Ubiquigent is supporting a Master’s student at the University of Glasgow (UoG) to undertake a research project on USP30, a (de)ubiquitylation (DUB) implicated in neurodegenerative, renal, and cardiovascular diseases.
Overseen by Professor Helen Walden, UoG, and Dr Mehmet Gundogdu, Principal Scientist at Ubiquigent, the project aims to combine biochemistry, in vitro complex protein assembly and protein crystallography to interrogate the mechanism underlying USP30 inhibition by selected proprietary compounds.
USP30 regulates the clearance of damaged mitochondria in a process called mitophagy. Dysregulation of mitophagy is closely linked to the development of several diseases, with USP30 modulation offering a potential treatment; USP30 inhibition, for example, has been proposed as a therapeutic strategy for Parkinson’s disease (PD).
Although numerous USP30-targeting compounds are reported in scientific literature, only one has been approved to enter clinical evaluation so far, and the design and discovery of new compounds is hampered by a lack of a suitable USP30 crystal structure in the public domain.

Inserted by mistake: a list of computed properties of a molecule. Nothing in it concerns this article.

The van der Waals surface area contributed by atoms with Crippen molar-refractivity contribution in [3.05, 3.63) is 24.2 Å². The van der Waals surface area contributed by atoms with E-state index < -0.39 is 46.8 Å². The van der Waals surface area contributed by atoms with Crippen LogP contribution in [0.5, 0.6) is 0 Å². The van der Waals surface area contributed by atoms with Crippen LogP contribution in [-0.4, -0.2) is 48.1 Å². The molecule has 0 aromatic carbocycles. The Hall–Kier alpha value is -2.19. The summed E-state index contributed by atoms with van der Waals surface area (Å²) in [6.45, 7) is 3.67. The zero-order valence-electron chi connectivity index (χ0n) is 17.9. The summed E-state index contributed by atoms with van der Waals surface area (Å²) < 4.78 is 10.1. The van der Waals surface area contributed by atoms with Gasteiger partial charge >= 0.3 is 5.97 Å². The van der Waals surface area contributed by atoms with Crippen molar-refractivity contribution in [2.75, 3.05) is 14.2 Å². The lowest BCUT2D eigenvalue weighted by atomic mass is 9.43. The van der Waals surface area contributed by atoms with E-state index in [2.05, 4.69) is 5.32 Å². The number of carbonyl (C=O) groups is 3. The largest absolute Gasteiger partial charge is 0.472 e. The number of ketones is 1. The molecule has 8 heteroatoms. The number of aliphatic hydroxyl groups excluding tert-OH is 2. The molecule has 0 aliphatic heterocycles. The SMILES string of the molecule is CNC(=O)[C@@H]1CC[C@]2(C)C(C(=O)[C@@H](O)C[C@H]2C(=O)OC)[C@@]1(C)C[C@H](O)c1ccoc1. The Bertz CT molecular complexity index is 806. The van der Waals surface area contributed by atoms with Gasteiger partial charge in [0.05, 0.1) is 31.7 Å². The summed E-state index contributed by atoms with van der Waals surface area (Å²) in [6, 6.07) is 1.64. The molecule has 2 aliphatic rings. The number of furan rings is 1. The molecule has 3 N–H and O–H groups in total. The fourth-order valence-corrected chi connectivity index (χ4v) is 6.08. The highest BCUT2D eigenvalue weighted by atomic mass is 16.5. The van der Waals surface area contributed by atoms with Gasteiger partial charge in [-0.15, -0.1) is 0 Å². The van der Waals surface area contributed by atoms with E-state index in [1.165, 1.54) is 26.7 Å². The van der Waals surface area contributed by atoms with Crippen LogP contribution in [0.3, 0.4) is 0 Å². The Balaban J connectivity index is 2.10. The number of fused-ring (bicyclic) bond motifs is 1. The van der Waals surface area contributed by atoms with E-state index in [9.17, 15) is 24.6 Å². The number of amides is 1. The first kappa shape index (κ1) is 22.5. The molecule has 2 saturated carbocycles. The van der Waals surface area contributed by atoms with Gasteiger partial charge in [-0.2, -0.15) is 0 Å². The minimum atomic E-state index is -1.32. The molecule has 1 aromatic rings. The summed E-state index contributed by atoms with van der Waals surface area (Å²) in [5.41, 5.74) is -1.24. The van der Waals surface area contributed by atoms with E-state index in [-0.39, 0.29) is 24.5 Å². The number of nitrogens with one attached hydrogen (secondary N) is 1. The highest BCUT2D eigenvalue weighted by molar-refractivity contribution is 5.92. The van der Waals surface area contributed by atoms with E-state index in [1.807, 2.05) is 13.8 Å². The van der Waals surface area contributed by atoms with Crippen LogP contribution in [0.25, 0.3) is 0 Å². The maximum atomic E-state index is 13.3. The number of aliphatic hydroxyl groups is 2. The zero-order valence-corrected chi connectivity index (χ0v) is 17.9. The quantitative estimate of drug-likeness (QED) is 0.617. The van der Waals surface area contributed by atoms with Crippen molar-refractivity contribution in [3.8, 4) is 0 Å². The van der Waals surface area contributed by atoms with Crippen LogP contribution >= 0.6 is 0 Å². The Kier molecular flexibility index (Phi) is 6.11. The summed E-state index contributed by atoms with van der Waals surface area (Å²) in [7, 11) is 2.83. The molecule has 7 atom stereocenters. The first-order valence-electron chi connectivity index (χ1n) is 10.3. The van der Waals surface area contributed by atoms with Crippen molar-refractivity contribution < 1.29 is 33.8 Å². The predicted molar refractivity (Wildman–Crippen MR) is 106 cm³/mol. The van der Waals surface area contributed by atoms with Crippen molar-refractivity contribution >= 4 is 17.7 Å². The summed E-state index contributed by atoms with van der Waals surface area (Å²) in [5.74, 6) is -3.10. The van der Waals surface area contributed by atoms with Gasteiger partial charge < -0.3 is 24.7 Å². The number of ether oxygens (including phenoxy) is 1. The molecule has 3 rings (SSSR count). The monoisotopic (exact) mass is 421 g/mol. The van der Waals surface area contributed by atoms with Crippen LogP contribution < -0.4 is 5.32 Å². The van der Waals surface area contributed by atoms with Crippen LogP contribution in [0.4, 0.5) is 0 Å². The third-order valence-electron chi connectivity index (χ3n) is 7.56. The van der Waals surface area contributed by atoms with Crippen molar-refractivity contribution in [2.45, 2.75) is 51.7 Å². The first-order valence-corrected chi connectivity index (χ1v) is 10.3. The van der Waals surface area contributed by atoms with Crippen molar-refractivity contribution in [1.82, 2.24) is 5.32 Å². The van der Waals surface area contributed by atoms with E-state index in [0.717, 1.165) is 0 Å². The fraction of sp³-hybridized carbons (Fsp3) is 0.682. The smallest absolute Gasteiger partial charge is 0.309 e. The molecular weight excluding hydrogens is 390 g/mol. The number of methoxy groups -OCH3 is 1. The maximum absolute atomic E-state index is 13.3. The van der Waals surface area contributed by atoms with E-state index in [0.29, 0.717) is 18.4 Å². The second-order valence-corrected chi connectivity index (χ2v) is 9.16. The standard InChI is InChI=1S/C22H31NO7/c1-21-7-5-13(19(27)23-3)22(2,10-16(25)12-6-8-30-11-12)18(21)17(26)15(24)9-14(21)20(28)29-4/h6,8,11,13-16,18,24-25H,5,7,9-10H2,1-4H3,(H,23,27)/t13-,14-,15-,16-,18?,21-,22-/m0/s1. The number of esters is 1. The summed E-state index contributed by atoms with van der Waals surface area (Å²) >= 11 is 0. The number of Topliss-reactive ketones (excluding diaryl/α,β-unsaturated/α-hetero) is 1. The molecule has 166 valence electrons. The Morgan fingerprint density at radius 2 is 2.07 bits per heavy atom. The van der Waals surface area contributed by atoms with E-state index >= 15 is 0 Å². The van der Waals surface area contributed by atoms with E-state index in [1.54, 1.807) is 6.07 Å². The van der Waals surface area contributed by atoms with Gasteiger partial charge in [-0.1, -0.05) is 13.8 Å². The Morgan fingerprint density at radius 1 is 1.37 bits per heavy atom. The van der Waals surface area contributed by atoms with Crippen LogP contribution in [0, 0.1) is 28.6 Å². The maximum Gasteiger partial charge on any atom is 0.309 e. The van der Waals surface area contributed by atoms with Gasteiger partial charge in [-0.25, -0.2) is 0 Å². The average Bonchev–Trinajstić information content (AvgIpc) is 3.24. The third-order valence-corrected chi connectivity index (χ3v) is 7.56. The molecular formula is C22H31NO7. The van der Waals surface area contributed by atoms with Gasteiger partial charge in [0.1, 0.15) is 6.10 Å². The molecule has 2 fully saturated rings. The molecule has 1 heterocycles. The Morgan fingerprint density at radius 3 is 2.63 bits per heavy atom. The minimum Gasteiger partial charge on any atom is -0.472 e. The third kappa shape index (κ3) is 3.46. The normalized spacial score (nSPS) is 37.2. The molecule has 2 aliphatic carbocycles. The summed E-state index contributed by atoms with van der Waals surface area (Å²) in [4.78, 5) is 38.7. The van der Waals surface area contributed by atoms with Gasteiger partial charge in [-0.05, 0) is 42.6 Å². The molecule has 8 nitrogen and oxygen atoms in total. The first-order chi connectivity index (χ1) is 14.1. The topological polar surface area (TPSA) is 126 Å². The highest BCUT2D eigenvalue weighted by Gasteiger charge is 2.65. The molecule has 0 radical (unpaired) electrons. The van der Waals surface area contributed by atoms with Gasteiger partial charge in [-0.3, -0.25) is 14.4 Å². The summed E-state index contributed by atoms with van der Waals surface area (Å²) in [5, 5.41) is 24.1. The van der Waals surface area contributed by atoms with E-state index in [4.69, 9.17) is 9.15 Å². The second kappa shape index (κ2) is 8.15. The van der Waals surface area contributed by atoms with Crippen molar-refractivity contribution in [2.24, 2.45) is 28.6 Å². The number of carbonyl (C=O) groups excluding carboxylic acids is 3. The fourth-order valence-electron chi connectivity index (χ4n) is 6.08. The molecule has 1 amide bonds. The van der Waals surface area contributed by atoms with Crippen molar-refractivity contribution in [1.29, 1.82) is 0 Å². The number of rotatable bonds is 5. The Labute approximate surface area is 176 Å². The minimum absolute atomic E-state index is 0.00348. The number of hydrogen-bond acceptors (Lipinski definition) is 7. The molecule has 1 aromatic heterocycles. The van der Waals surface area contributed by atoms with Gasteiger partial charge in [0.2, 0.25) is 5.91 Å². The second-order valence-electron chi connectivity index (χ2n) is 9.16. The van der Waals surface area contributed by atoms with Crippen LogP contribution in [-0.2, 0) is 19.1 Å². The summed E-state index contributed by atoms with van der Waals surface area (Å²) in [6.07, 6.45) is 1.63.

The project aims to overcome this barrier, bringing together the expertise of both groups to deliver a bespoke USP30 structural biology platform to identify novel inhibitors for treatment of a range of diseases including PD.
Professor Helen Walden, Professor of Structural Biology, Head of School (Molecular Biosciences), University of Glasgow, said: “There is huge potential to exploit USP30 as a therapeutic target across many indications, including cardiovascular, renal, and neurodegenerative diseases. My team has worked extensively on resolving the structures of both DUBs and E3 ligases, and I look forward to combining this experience with Ubiquigent’s drug discovery expertise to support the Master’s student and resolve the crystal structure of USP30 for the design of novel therapeutics.”